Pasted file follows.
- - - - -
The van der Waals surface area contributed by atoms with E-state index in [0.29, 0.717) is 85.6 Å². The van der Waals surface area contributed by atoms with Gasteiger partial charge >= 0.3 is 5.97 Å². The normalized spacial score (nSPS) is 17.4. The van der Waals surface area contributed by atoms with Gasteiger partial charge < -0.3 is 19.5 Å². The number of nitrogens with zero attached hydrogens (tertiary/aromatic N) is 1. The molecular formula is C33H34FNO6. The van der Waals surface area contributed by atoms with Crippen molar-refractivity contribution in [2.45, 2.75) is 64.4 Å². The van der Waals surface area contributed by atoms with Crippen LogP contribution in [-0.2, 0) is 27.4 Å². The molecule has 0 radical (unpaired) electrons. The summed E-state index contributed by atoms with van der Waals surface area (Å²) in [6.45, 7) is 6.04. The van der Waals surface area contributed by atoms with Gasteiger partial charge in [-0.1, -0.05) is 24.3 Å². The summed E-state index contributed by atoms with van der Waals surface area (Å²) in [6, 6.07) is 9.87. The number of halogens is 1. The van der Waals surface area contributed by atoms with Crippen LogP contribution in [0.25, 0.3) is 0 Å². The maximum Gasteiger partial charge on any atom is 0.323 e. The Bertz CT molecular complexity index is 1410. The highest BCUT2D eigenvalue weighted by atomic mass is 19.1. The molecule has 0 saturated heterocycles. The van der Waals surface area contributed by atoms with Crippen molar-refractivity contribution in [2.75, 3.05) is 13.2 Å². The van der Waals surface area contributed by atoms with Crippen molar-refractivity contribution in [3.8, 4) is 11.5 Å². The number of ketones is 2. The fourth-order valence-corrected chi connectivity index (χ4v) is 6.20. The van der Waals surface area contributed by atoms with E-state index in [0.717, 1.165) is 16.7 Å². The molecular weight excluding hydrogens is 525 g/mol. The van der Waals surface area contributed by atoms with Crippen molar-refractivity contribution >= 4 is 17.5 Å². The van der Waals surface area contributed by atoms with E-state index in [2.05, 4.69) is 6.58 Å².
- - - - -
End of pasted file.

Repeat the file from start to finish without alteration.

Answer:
The van der Waals surface area contributed by atoms with E-state index in [0.29, 0.717) is 85.6 Å². The van der Waals surface area contributed by atoms with Gasteiger partial charge >= 0.3 is 5.97 Å². The normalized spacial score (nSPS) is 17.4. The van der Waals surface area contributed by atoms with Gasteiger partial charge < -0.3 is 19.5 Å². The number of nitrogens with zero attached hydrogens (tertiary/aromatic N) is 1. The molecular formula is C33H34FNO6. The van der Waals surface area contributed by atoms with Crippen molar-refractivity contribution in [2.45, 2.75) is 64.4 Å². The van der Waals surface area contributed by atoms with Crippen LogP contribution in [-0.2, 0) is 27.4 Å². The molecule has 0 radical (unpaired) electrons. The summed E-state index contributed by atoms with van der Waals surface area (Å²) in [6.45, 7) is 6.04. The van der Waals surface area contributed by atoms with Gasteiger partial charge in [-0.1, -0.05) is 24.3 Å². The summed E-state index contributed by atoms with van der Waals surface area (Å²) in [6, 6.07) is 9.87. The number of halogens is 1. The van der Waals surface area contributed by atoms with Crippen LogP contribution in [0.25, 0.3) is 0 Å². The maximum Gasteiger partial charge on any atom is 0.323 e. The Bertz CT molecular complexity index is 1410. The highest BCUT2D eigenvalue weighted by atomic mass is 19.1. The molecule has 0 saturated heterocycles. The van der Waals surface area contributed by atoms with Crippen molar-refractivity contribution in [2.75, 3.05) is 13.2 Å². The van der Waals surface area contributed by atoms with Crippen molar-refractivity contribution in [3.8, 4) is 11.5 Å². The number of ketones is 2. The fourth-order valence-corrected chi connectivity index (χ4v) is 6.20. The van der Waals surface area contributed by atoms with E-state index in [0.717, 1.165) is 16.7 Å². The molecular weight excluding hydrogens is 525 g/mol. The van der Waals surface area contributed by atoms with Crippen molar-refractivity contribution >= 4 is 17.5 Å². The van der Waals surface area contributed by atoms with E-state index in [2.05, 4.69) is 6.58 Å².